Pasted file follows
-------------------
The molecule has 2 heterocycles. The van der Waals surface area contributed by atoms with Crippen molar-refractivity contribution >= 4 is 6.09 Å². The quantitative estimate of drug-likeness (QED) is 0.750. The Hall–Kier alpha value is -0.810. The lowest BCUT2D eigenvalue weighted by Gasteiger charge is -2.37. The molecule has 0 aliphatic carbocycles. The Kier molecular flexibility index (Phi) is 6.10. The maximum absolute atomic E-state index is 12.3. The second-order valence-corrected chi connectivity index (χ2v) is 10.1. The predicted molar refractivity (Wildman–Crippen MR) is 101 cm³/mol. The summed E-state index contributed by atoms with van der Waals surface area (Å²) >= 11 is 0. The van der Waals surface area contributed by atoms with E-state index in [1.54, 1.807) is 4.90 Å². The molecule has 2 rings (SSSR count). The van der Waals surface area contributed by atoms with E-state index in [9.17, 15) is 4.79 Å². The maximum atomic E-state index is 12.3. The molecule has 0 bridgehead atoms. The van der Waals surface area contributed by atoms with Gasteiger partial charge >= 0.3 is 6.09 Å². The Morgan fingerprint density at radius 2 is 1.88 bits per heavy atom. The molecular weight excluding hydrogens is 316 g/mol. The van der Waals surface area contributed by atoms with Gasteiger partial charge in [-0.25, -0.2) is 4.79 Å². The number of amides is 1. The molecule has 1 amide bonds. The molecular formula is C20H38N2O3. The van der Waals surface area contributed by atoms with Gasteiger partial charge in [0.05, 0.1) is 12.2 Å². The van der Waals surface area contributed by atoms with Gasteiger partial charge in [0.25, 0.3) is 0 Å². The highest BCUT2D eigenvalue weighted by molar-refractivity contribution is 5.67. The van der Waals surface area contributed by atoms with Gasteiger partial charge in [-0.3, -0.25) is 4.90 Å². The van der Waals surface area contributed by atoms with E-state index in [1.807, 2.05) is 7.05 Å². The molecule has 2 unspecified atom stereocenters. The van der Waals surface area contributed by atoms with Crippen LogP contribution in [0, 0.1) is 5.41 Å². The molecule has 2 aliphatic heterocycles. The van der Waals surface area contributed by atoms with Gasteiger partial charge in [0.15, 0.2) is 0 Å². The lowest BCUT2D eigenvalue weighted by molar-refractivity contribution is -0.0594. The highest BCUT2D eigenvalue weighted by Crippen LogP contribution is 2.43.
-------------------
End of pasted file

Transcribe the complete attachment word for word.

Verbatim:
The molecule has 2 heterocycles. The van der Waals surface area contributed by atoms with Crippen molar-refractivity contribution >= 4 is 6.09 Å². The quantitative estimate of drug-likeness (QED) is 0.750. The Hall–Kier alpha value is -0.810. The lowest BCUT2D eigenvalue weighted by Gasteiger charge is -2.37. The molecule has 0 aliphatic carbocycles. The Kier molecular flexibility index (Phi) is 6.10. The maximum absolute atomic E-state index is 12.3. The second-order valence-corrected chi connectivity index (χ2v) is 10.1. The predicted molar refractivity (Wildman–Crippen MR) is 101 cm³/mol. The summed E-state index contributed by atoms with van der Waals surface area (Å²) >= 11 is 0. The van der Waals surface area contributed by atoms with E-state index in [1.54, 1.807) is 4.90 Å². The molecule has 2 rings (SSSR count). The van der Waals surface area contributed by atoms with E-state index in [9.17, 15) is 4.79 Å². The maximum atomic E-state index is 12.3. The molecule has 0 bridgehead atoms. The van der Waals surface area contributed by atoms with Gasteiger partial charge >= 0.3 is 6.09 Å². The Morgan fingerprint density at radius 2 is 1.88 bits per heavy atom. The molecular weight excluding hydrogens is 316 g/mol. The van der Waals surface area contributed by atoms with Gasteiger partial charge in [-0.25, -0.2) is 4.79 Å². The number of amides is 1. The molecule has 1 amide bonds. The molecular formula is C20H38N2O3. The van der Waals surface area contributed by atoms with Gasteiger partial charge in [0.05, 0.1) is 12.2 Å². The van der Waals surface area contributed by atoms with Gasteiger partial charge in [0.25, 0.3) is 0 Å². The highest BCUT2D eigenvalue weighted by molar-refractivity contribution is 5.67. The van der Waals surface area contributed by atoms with Gasteiger partial charge in [-0.3, -0.25) is 4.90 Å². The van der Waals surface area contributed by atoms with E-state index in [1.807, 2.05) is 7.05 Å². The molecule has 2 unspecified atom stereocenters. The van der Waals surface area contributed by atoms with Crippen LogP contribution in [0, 0.1) is 5.41 Å². The molecule has 2 aliphatic heterocycles. The van der Waals surface area contributed by atoms with Gasteiger partial charge in [0.15, 0.2) is 0 Å². The lowest BCUT2D eigenvalue weighted by molar-refractivity contribution is -0.0594. The highest BCUT2D eigenvalue weighted by Crippen LogP contribution is 2.43.